If you have just been certified to receive food stamp benefits, your benefits should be in your EBT account within 30 days from the date you filed your application. If you qualified for expedited benefits because your income was very low, your benefits should be in the account within 7 days from the date you filed the application. You will need to contact your caseworker to find out the exact day your benefits will be available.

Once you are certified and have received your first allotment, Food Stamp benefits will be made available to you on a monthly basis. Some states issue every client’s benefits on the first day of the month while other States issue benefits on different days of the month. The day on which your food stamp benefits become available may depend on your last name, the last digit of your social security number, or on some other factor. Please refer to the information provided to you by the local food stamp office when you became certified to receive benefits or contact your local caseworker for this information. Your state may also provide this information through its toll-free customer service number.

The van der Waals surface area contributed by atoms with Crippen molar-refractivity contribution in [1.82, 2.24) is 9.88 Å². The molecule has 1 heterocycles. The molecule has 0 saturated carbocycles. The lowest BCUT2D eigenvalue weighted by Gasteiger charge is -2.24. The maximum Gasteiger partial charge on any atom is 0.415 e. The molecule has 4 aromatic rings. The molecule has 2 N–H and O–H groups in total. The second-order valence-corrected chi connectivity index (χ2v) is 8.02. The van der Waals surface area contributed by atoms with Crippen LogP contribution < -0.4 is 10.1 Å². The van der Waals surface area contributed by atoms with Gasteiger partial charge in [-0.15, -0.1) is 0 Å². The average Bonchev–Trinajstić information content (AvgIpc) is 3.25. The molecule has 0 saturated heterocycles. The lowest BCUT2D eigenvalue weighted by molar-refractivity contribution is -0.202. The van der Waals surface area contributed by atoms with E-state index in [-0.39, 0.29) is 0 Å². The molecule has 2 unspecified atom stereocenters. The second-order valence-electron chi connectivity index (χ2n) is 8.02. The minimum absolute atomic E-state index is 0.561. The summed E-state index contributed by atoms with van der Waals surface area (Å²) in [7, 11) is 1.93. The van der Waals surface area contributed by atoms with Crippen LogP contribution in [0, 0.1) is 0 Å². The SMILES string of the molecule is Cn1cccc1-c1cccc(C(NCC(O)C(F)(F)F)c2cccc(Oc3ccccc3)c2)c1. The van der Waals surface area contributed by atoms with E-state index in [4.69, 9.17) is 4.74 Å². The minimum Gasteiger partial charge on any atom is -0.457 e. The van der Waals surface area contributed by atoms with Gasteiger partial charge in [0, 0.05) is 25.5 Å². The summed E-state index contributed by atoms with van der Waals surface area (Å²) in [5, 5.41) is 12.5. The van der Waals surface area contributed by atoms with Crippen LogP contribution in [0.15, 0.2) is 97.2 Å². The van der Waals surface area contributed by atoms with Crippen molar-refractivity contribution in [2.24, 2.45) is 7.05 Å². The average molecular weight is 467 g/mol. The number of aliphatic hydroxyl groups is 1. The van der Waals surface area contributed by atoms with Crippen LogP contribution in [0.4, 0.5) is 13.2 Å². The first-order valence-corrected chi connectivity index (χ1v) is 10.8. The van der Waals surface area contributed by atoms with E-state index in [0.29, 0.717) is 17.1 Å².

14. Can I check the balance of my EBT Food Stamp account online?

At this time, the following States have online access to individual EBT account information, such as balance and transaction history information. You will need your EBT card number and PIN to access your account information online.

15. I have Food Stamp paper coupons. Can I still use them to buy food?

At this time, authorized Food Stamp retailers are required to accept your Food Stamp paper coupons. If you have difficulty finding a store that will accept your coupons, please contact your caseworker who will be able to direct you to a store in your area that knows how to handle Food Stamp coupons.

Some time in the future, this policy could change and paper coupons may no longer be valid. Therefore, we encourage recipients to use any remaining paper coupons they may have now.

16. Do I have to use all my Food Stamp benefits up in the month that I receive them, or will they be carried over into the next month?

Any benefits that you have remaining in your Food Stamp EBT account at the end of the month WILL be carried over into the next month.